Electronic Funds Transfer Act

Electronic Funds Transfer Act

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Electronic Funds Transfer Act
The Electronic Funds Transfer Act, or EFTA, is also known as Regulation E. The Act was created in 1978 in order to help define and regulate electronic transfers, which were becoming more and more common thanks to the improvements in technology.
Electronic transfers are increasingly proving to be more efficient and less costly than any form of physical fund transfer requiring a negotiable instrument. However, prior to the Electronic Funds Transfer Act, they were dangerously unregulated. The Electronic Funds Transfer Act sets out exactly what the rights of the consumer are with regard to a consumer electronic transfer.
The Electronic Funds Transfer Act gives consumers the right to seek restitution for errors made in an electronic transfer. When a customer notes an error marked on a transaction review sheet, then the customer should contact the institution with whom the consumer fund transfer was made and provide all necessary information.
That financial institution would then have a duty, under the Electronic Funds Transfer Act, towards the consumer to determine why the error occurred and to correct the error, if such an error is identified. This is probably the type of practice that would be expected of any such situation, but without the Electronic Funds Transfer Act to codify such practice, some financial institutions might have abused an electronic transfer by ignoring customer pleas regarding mistakes.
The Electronic Funds Transfer Act also protects customers from situations in which they lose their debit or credit card, which they use for consumer an electronic transfer. If the consumer quickly reports a missing or stolen card before any transactions take place, then the consumer cannot be held liable for any illegitimate electronic transfers conducted with the card. But if they do not report it before transactions take place, then the consumer would hold some liability for those electronic transfers, depending upon how quickly the consumer alerts the financial institution.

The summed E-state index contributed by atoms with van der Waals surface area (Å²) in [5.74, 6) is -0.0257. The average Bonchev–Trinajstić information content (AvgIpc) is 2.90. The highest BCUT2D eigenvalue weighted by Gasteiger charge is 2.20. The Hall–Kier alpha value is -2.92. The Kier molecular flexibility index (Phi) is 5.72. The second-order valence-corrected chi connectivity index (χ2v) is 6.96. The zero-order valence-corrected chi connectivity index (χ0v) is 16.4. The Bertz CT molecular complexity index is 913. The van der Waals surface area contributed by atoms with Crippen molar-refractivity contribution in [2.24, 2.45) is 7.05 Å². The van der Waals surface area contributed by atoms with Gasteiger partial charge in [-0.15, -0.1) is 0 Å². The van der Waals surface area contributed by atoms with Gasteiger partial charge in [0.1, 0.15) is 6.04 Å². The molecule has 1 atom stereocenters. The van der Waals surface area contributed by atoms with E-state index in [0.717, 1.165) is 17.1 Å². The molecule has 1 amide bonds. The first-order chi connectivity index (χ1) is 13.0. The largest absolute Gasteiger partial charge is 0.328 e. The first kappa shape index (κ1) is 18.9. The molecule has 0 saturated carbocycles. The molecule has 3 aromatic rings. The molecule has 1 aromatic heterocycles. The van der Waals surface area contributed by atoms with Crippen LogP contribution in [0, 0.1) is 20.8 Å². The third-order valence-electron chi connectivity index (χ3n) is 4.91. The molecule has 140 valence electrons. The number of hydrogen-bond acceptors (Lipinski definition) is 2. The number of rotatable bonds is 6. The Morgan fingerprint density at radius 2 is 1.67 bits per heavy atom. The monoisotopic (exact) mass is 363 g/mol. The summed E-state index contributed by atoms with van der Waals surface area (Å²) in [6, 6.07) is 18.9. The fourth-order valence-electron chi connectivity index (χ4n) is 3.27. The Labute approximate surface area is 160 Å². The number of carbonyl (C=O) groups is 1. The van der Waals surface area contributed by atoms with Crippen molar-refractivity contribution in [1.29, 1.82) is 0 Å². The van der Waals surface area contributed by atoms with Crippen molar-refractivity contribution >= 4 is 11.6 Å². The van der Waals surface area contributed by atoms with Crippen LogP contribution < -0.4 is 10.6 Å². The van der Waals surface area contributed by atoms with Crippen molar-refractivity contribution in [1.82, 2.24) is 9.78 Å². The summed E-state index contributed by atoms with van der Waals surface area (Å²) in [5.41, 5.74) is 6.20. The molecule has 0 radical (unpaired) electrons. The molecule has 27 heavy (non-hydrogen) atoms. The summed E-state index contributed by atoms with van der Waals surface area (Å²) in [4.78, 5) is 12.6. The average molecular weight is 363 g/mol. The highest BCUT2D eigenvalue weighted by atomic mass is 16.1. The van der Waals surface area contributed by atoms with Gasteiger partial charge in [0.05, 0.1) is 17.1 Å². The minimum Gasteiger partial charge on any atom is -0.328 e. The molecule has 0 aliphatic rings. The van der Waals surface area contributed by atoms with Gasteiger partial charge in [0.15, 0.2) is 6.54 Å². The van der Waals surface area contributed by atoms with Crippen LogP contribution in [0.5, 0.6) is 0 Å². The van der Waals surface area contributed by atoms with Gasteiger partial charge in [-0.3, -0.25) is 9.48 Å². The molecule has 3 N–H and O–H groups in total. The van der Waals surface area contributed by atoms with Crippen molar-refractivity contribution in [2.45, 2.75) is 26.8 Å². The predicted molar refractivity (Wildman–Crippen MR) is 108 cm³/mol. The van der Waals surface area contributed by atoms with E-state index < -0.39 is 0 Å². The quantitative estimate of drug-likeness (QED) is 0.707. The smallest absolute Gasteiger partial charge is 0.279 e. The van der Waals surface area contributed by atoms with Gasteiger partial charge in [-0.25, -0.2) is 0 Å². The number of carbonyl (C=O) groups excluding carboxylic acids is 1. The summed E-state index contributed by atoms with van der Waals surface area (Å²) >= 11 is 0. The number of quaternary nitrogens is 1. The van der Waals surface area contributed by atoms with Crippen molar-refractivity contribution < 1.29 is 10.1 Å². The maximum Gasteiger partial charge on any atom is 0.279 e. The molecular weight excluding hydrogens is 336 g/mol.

If he or she alerts the institution within 2 business days, then he or she only suffers $50 liability, but after two days, it goes up to $500 liability, and after 60 days, the consumer would probably be liable for all electronic transfers. In all such instances, however, the financial institution in question would have to alert the consumer to the level of liability that he or she might hold in order to ensure that the consumer is properly informed.
The Electronic Funds Transfer Act grants certain other rights to consumers. For example, a consumer receiving electronic transfers for his or her salary or his or her payment from a government benefit, can choose the financial institution into which those transfers pay. The Electronic Funds Transfer Act also guarantees that a consumer debtor cannot be asked to repay a loan in the form of an electronic transfer, except in the case of overdraft fees from checking accounts. These may be very specific rights, but they do act to further protect consumers from potential misuse of electronic transfers by other institutions or agencies.
The Electronic Funds Transfer Act covers many different forms of electronic transfer, including transfers over a phone, along with transfers through computers and through cards with magnetic strips. Of late, the majority of electronic transfers are likely to have been based on Internet transactions in particular.
These transactions are likely to begin requiring a different set of more specified rules, however, as the Electronic Funds Transfer Act provides a good set of rules to protect consumers in basic electronic transfers, but the Internet complicates the situation with additional means of breaching security and concerns with the availability of information.

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